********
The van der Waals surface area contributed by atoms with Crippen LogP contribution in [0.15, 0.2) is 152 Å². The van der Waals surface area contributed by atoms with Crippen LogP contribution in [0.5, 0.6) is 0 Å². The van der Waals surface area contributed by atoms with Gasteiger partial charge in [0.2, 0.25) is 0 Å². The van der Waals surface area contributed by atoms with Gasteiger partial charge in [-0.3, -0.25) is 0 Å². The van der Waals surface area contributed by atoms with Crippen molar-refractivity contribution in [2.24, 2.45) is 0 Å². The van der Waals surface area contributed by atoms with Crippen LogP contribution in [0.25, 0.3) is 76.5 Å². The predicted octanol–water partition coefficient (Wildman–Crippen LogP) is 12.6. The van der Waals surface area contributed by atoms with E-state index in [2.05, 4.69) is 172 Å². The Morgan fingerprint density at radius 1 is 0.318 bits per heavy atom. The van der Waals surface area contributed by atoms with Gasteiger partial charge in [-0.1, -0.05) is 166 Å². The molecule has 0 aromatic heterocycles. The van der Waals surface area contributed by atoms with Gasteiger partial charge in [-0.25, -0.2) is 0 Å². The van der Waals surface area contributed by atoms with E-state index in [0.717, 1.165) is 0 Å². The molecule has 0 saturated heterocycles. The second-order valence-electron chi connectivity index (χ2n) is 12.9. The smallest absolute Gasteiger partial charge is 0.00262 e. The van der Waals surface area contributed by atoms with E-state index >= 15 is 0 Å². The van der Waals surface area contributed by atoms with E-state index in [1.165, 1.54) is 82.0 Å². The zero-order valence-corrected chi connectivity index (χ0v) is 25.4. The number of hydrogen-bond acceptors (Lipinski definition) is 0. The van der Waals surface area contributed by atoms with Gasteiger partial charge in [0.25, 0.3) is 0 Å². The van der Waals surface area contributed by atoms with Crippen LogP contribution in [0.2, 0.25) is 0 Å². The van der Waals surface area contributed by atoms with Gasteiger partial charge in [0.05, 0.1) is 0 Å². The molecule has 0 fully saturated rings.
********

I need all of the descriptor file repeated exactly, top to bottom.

The van der Waals surface area contributed by atoms with Crippen LogP contribution in [0.15, 0.2) is 152 Å². The van der Waals surface area contributed by atoms with Crippen LogP contribution in [0.5, 0.6) is 0 Å². The van der Waals surface area contributed by atoms with Gasteiger partial charge in [0.2, 0.25) is 0 Å². The van der Waals surface area contributed by atoms with Gasteiger partial charge in [-0.3, -0.25) is 0 Å². The van der Waals surface area contributed by atoms with Crippen molar-refractivity contribution in [2.24, 2.45) is 0 Å². The van der Waals surface area contributed by atoms with Crippen LogP contribution in [0.25, 0.3) is 76.5 Å². The predicted octanol–water partition coefficient (Wildman–Crippen LogP) is 12.6. The van der Waals surface area contributed by atoms with E-state index in [2.05, 4.69) is 172 Å². The Morgan fingerprint density at radius 1 is 0.318 bits per heavy atom. The van der Waals surface area contributed by atoms with Gasteiger partial charge in [-0.1, -0.05) is 166 Å². The molecule has 0 aromatic heterocycles. The van der Waals surface area contributed by atoms with Gasteiger partial charge in [-0.25, -0.2) is 0 Å². The van der Waals surface area contributed by atoms with E-state index in [0.717, 1.165) is 0 Å². The molecule has 0 saturated heterocycles. The second-order valence-electron chi connectivity index (χ2n) is 12.9. The smallest absolute Gasteiger partial charge is 0.00262 e. The van der Waals surface area contributed by atoms with E-state index >= 15 is 0 Å². The van der Waals surface area contributed by atoms with E-state index in [1.165, 1.54) is 82.0 Å². The zero-order valence-corrected chi connectivity index (χ0v) is 25.4. The number of hydrogen-bond acceptors (Lipinski definition) is 0. The van der Waals surface area contributed by atoms with Gasteiger partial charge in [0.25, 0.3) is 0 Å². The van der Waals surface area contributed by atoms with Crippen LogP contribution in [0.2, 0.25) is 0 Å². The van der Waals surface area contributed by atoms with Gasteiger partial charge in [0.05, 0.1) is 0 Å². The molecule has 0 fully saturated rings.